Mergers and acquisitions: Many organizations utilize these activities to move their business forward by expanding into different market segments or gaining competitive advantage with a unique offering.
But too often organizations move at the speed of business with the associated integration and onboarding processes. Speed can obscure critical security issues: What happens when you’re blind to the hidden risks that lie within the acquired company’s network, workstations, and employee base?
Build-in Secure Integration Time
Operating at the speed of business is something that is hard for most security teams to avoid. Security is often viewed as an impediment to making money. During an acquisition, the faster an organization can absorb and integrate the new company, the more quickly it can take advantage of the perceived benefits. So realistically, how am I able to recommend slowing down this process?
There are two aspects to consider with regard to securely integrating a new business into an existing network:
- Assessing the risk during negotiations
- Dealing with the risk after signing on the dotted line
As discussed, after the deal is signed it’s highly possible that you won’t have more than a few days or weeks to move everything over. This probably eliminates the ability of your security team to ensure everything is copacetic prior to integration. If you’re able to convince your management team to give you a few days to assess the situation, you’re one of the lucky ones.
On the other hand, there’s a great opportunity to get your security team involved in the M&A process ahead of the signed agreement. Understanding the risks associated with integrating two companies together from a cybersecurity perspective is paramount to the overall M&A risk profile. As such, organizations should look to perform a security assessment on their acquisition targets as part of the negotiation process.
Know What You’re Buying – Before You Buy
So with all of this hidden risk on the cybersecurity side, why aren’t more companies assessing this along with the financial risk calculations? Currently, there aren’t many good ways to do this. Regulatory assessments only go so far and, unfortunately, they are too often performed by companies and individuals who only see risk behind the veil of an audit methodology. Is there value in running through a checklist of questions to determine if anything about the environment is material? Sure there is. However, these types of examinations are not going to reveal the types of hidden risks I mentioned above.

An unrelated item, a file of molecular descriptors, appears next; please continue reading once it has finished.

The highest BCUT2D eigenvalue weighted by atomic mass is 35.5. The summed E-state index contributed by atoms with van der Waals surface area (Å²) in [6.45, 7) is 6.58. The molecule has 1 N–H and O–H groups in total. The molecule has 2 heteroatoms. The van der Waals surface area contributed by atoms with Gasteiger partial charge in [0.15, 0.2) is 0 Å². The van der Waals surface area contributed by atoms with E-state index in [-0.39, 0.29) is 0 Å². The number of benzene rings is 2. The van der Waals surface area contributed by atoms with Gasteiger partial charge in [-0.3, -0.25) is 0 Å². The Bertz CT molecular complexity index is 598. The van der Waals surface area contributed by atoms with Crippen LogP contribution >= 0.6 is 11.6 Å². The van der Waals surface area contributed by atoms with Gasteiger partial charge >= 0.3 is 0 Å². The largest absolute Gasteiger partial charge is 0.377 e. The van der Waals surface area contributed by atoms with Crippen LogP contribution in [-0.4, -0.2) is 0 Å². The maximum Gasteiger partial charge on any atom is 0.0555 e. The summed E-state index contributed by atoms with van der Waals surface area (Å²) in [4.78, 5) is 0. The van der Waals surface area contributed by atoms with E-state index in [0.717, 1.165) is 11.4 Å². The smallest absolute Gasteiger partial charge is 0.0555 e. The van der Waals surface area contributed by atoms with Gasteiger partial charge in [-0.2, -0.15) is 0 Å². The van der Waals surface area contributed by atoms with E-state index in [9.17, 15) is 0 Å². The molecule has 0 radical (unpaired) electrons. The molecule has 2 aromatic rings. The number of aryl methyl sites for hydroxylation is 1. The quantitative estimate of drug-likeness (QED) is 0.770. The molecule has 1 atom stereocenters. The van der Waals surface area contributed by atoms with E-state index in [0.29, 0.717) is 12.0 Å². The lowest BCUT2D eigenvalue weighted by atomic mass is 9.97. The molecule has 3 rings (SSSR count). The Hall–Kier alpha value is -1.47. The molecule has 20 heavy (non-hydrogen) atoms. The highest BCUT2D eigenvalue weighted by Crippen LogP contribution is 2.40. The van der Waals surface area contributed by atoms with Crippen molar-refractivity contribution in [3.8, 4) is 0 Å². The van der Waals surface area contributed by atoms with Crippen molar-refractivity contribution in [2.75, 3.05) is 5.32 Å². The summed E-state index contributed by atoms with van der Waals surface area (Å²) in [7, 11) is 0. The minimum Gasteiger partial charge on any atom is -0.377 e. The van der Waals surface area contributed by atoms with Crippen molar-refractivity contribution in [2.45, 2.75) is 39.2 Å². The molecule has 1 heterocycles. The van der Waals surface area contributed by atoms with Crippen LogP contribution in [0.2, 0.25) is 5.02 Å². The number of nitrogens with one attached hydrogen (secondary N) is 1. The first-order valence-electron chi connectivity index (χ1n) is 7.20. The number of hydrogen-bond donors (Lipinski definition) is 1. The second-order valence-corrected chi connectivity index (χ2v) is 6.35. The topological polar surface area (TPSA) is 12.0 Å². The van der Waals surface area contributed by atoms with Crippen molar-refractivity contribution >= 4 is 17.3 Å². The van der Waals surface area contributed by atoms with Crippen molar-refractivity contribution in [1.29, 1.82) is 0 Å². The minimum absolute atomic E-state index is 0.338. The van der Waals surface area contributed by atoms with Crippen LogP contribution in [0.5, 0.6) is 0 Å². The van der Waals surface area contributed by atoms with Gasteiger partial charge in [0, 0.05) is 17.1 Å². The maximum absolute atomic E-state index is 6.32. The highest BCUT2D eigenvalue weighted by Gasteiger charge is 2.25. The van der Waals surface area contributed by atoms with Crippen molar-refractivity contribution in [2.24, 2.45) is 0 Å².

At CrowdStrike, our approach to M&A Cyber Risk Assessment combines a compromise assessment and cybersecurity maturity assessment that help companies gain a better understanding of their cybersecurity risk profile for years. When I break down the questions these companies should be asking themselves when looking to make an M&A transaction, the two primary ones are:
- Is there any evidence that this organization is already breached or has been previously?
- Does the organization have a mature cybersecurity capability?
The first question really gets to the heart of the hidden risks of an acquisition. You wouldn’t buy a car or a house without first inspecting it. So why are organizations buying other companies without looking at the health of their networks? The current process is more like buying a car based on the sticker only If everything checks out financially and I think this car is going to help improve my life, that checks the box and I’m writing the check.